Comptroller Orders County To Ship $175K Worth Of Liquor Back To Alabama

SNOW HILL — For the second time in two years, the Maryland Comptroller’s Office has launched an investigation into the alleged unlawful business practices of Worcester County’s liquor dispensary.

Spokeswoman Christine Feldmann confirmed reports that last Friday the Comptroller’s field enforcement officers descended upon the Snow Hill headquarters of the new county Department of Liquor Control (DLC), seizing documents and a small portion of the $175,000 liquor shipment the county bought and received from the Alabama Alcoholic Beverage Control Board on Oct. 31.

“Usually in a case like this, we would have seized all of the illegal alcohol, but we neither had the space, nor the manpower to store such a large amount,” she said.

Feldmann said the rest of the liquor must be shipped back to Alabama and added that the county has received a direct order from Comptroller Peter Franchot’s office to do so immediately.

The reason being the state of Alabama has not secured the proper licensing it needs in order to sell booze in the state of Maryland, making the transaction illegal.

Although Alabama is one of 19 controlled states the DLC may purchase alcohol from, as per a clause in State Senator Jim Mathias’ bill that abolished the old LCB and established the DLC, sources in the Comptroller’s office say the Alabama ABC had yet to even apply for a license when this story broke last week.

County officials were quick to admit they were in the wrong, claiming they “jumped the gun” on the so-called “sweetheart deal” they had brokered, saying in an email statement from Public Information Officer Kim Moses that “we failed to consider the licensing aspect of it.”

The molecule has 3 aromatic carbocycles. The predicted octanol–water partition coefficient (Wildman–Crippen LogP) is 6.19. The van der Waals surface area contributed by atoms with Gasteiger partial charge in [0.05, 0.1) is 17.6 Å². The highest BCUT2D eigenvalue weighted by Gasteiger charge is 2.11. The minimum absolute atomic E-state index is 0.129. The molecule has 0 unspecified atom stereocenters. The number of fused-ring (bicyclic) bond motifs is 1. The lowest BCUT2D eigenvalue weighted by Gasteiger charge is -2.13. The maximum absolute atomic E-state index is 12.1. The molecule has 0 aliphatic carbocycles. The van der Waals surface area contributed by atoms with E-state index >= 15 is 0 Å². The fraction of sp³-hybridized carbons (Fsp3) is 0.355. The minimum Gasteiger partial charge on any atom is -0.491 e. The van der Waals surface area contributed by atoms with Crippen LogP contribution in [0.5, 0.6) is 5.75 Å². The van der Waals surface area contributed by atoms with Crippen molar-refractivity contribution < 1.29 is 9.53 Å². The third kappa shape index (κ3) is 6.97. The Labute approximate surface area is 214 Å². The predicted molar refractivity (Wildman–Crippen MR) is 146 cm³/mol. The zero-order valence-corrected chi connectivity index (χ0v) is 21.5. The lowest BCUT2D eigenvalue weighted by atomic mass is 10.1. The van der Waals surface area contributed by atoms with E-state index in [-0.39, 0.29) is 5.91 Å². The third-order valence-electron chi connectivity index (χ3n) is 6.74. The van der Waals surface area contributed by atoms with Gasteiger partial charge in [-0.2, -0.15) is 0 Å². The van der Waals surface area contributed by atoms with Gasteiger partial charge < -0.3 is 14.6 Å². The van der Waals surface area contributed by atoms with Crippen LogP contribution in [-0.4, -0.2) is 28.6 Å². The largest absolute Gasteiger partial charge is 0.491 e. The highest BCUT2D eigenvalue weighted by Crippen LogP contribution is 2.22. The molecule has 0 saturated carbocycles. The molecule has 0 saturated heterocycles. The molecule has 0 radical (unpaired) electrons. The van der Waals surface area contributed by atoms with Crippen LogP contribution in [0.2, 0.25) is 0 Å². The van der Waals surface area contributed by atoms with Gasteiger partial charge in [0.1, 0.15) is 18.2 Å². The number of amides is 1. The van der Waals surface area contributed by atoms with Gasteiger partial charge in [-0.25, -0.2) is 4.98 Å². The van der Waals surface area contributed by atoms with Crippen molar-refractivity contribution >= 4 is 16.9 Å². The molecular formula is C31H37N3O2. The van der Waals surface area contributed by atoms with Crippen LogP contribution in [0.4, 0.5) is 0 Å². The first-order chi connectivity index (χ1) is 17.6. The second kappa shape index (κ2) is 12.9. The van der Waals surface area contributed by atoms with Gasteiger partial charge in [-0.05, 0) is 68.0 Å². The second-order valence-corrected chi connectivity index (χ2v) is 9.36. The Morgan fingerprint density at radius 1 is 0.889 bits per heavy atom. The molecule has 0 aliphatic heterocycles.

County Attorney Sonny Bloxom said the DLC is now working with the State’s Attorney’s Office to help Alabama get the license they need so bulk purchases of alcohol can be made here in Worcester County at what he called “much better rates than what we can get from the wholesalers in Maryland.”

From a business perspective, buying large quantities of booze at a cheaper rate than the county could get them for in-state would help the county’s profit margins while presumably keeping the markup prices they charge the local restaurant and bar owners at a reasonable rate. However, the Comptroller’s office believes the county made a major error in making the deal before a license was in place.

It’s also interesting and perhaps contrary to the county’s claims that the deal is in hopes of raising revenue while helping the area licensees when reports surfaced this week that the county’s retail stores were selling bottles of liquor for as low as $3 a bottle. A local store clerk, when asked about the bargain basement deals, responded it was an effort to clear our inventory.

Worcester County Licensed Beverage Association President Doug Buxbaum said he’s content with that.

“We are watching this unfortunate incident unfold with great interest, but we realize that we are just pawns in a much bigger game that has to do with dollars and cents and we are at a point in the season where we are just trying to survive what could be a very difficult winter,” Buxbaum said.

Since an investigation has now been officially launched by the Comptroller’s office, Feldmann says she will likely not to be able to make any more detailed statements about the case, but did say “we are trying to get to the bottom of what happened and wrap this up as timely as we can.”